This time, BDO’s concert will be directed by its First Guest Conductor Guido Mancusi, and the first piece to be played is his own. This is what the composer has to say about Tonspiele: “I wrote a piece in which I intended to plant thoughts into music. There is one dominant motif making appearances in different forms. At the same time, Tonspiele is a confession dedicated to the form, appearance and development of different themes and musical thoughts, reaching its denouement in the past part of the piece.”
Tchaikovsky composed his Violin Concerto in the spring of 1878 and dedicated it to his good friend, Lipót Auer. Auer found certain instants of the violin part inadequate for the instrument and would have liked to implement some changes in it, but did not have the time to do so. So the première, originally scheduled for March 1789 was cancelled and rumours quickly spread about Tchaikovsky’s violin concerto being impossible to play… In the end a violinist of Russian origin, Adolf Brodsky was the one to play the solo in 1881 in Vienna, directed by János Richter.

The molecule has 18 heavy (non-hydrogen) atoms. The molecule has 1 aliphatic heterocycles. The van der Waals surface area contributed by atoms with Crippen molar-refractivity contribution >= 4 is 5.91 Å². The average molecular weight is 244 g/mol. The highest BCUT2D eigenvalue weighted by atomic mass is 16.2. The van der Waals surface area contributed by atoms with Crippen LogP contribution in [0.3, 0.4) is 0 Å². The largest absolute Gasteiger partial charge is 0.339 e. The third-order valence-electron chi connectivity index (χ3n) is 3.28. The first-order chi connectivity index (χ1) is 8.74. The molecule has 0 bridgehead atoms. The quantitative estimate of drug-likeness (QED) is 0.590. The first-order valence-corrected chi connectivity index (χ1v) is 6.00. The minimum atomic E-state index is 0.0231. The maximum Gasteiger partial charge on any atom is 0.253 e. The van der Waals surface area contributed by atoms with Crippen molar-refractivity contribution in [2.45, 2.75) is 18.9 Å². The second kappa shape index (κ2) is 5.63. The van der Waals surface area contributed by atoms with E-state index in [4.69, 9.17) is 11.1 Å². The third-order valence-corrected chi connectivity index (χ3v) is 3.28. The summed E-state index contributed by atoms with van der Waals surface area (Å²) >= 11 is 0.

A curious fact about the first movement of this piece is that the long and virtuosic cadence of the solo part is not played at the very end but at two thirds of the full length, also as a re-introduction of the main theme. The movement labelled as “Canzonetta” starts by the colourful sound of the wind instruments which lead on to the finale without any pause where the complete range of techniques of 19th century violin play is demonstrated, and with a light rondo theme and pipes accompanying, a highly impressive resonance is created through a rustic episode.
In line with the juvenile momentum of the “Spring” Symphony, it took Schumann just four days to complete the outline of his work and a month later the entire score was finished. Schumann himself chose the title for his symphony, inspired by the last line of Adolf Böttger’s poem: “Im Thale blüht der Frühling auf!” (Spring is blooming in the valley!). This work indeed sings the joyful arrival of spring – just as it was born while waiting for spring, written in the months of January and February. Originally, Schumann gave each movement a separate title (“Frühlingsbeginn” /Beginning of Spring/ – “Abend” /Evening/ – “Frohe Gespielen” /Happy Play/ – “Voller Frühling” /Full Spring/), yet, Symphony No. 1 cannot be taken as a work of programme music: “I had no intention of depicting or painting,” writes the author in a letter of his.